African leaders divided after AU vote

2012-07-16 22:18

Addis Ababa - African leaders were divided on Monday over a historic vote that saw the first woman elected to head the AU Commission, with some hailing the decision as others criticised powerhouse South Africa's tactics.

Many participants in the African Union summit appeared relieved that the six-month impasse over the continental body's top job had finally been broken on Sunday night when South Africa's Nkosazana Dlamini-Zuma won a tightly fought vote to become the new AU Commission head.

"What I can say is well done to Africa," Tomaz Salomao, secretary general of the Southern African Development Community, told AFP.

Dlamini-Zuma, South Africa's home affairs minister, beat the incumbent, Jean Ping of Gabon, in a close election.

Kenya, which voted for Ping, conceded that the breaking of the deadlock was good for the continent, with Richard Onyonka, an assistant foreign affairs minister, calling the vote "a kind of victory for Africa because we have moved forward".

But he said he disapproved of the bulldozing tactics employed by South Africa.

"For us, it's more like a bitter-sweet victory," he said. "I believe this election has brought sharp divisions within the AU and it was not necessary.

"I'm very uncomfortable with the methods and style of South Africa. They were entitled to bring a candidate... but we felt that there was too much intimidation, arm-twisting and threats," Onyonka complained.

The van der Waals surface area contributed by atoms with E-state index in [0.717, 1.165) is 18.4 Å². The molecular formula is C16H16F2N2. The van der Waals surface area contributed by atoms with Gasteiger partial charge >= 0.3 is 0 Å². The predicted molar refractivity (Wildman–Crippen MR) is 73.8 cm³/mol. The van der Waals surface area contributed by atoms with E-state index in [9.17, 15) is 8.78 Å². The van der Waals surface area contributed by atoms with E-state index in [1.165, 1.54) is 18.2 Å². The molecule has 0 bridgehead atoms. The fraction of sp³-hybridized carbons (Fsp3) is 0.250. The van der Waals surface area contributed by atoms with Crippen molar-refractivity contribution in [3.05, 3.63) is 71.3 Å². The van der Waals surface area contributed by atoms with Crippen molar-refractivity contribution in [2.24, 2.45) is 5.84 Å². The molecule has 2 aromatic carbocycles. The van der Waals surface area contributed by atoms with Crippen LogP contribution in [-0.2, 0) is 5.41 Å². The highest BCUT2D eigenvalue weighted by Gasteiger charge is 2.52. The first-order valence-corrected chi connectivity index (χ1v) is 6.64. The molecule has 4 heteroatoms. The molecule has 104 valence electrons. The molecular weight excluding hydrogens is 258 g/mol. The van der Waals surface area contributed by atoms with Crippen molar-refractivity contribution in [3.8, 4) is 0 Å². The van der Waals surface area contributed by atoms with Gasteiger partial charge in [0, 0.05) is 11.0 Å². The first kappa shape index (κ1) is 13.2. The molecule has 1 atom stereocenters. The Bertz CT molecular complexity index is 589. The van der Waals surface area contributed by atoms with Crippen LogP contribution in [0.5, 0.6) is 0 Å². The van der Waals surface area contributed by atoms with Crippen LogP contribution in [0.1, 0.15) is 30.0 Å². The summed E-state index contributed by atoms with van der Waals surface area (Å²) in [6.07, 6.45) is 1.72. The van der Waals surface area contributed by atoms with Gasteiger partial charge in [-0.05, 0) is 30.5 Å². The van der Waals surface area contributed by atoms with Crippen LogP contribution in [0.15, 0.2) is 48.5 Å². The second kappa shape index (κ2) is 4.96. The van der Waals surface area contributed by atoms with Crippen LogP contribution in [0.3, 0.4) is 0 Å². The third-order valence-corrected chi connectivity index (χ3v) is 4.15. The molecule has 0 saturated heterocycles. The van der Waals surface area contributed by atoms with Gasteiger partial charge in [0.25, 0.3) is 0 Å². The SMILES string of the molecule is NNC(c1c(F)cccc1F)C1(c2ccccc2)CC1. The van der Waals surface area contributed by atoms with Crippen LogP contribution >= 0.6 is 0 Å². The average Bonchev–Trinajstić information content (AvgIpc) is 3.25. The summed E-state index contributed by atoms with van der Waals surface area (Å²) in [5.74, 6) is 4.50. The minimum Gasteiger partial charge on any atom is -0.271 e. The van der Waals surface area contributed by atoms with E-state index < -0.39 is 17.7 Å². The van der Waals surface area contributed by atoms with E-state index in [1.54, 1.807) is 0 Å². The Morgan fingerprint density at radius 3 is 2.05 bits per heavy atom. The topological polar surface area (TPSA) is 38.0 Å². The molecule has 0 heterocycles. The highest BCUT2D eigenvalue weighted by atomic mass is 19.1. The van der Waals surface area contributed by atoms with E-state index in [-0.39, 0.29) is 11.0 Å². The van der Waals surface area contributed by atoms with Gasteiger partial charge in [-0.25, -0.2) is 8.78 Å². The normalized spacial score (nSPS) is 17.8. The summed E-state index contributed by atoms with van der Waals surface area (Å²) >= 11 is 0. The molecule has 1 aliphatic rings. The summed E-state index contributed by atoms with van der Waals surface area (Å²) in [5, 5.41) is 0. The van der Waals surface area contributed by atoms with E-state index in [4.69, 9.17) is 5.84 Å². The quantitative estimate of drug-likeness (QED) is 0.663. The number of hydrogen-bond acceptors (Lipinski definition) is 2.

Erastus Mwencha of Kenya, the sitting AU deputy chair, was voted in for another term.

Another delegate, who did not want to be identified, accused South Africa, home to the continent's largest economy, of buying votes.

DRC force

Voting took place at the AU summit in the Ethiopian capital Addis Ababa, where, earlier on Sunday, Rwanda and the Democratic Republic of Congo agreed to an international force to neutralise rebels in eastern DR Congo, as the AU said it was ready to send peacekeepers.

Rwandan President Paul Kagame told AFP both sides had agreed "in principle" to accept the force.

He was speaking after his first face-to-face meeting with DRC President Joseph Kabila since a UN report in June accused Rwanda of supporting Congolese rebels. The two met on the sidelines of the summit, which wraps up on Monday.

Rwandan and DRC leaders will meet again in early August to try to thrash out the details of the force - including size, mandate, nationality and deployment details - for eastern DRC.

UN peacekeepers already operate in the region. UN Deputy Secretary General Jan Eliasson called for an immediate end to the violence, warning that "countries of the region ought to respect the principle of non-interference".

Dlamini-Zuma's win follows her challenge six months ago to unseat Ping, which ended in deadlock after neither won the required two-thirds of the vote, leaving Ping in the post.

Officials said the election went to four rounds of voting before Dlamini-Zuma won 37 votes, three more than the required majority, to confirm her win over Ping.

The vote raised tensions between Africa's French- and English-speaking countries. South Africa also drew accusations of violating an unwritten rule that the AU top job should go to a candidate from one of the continent's smaller countries.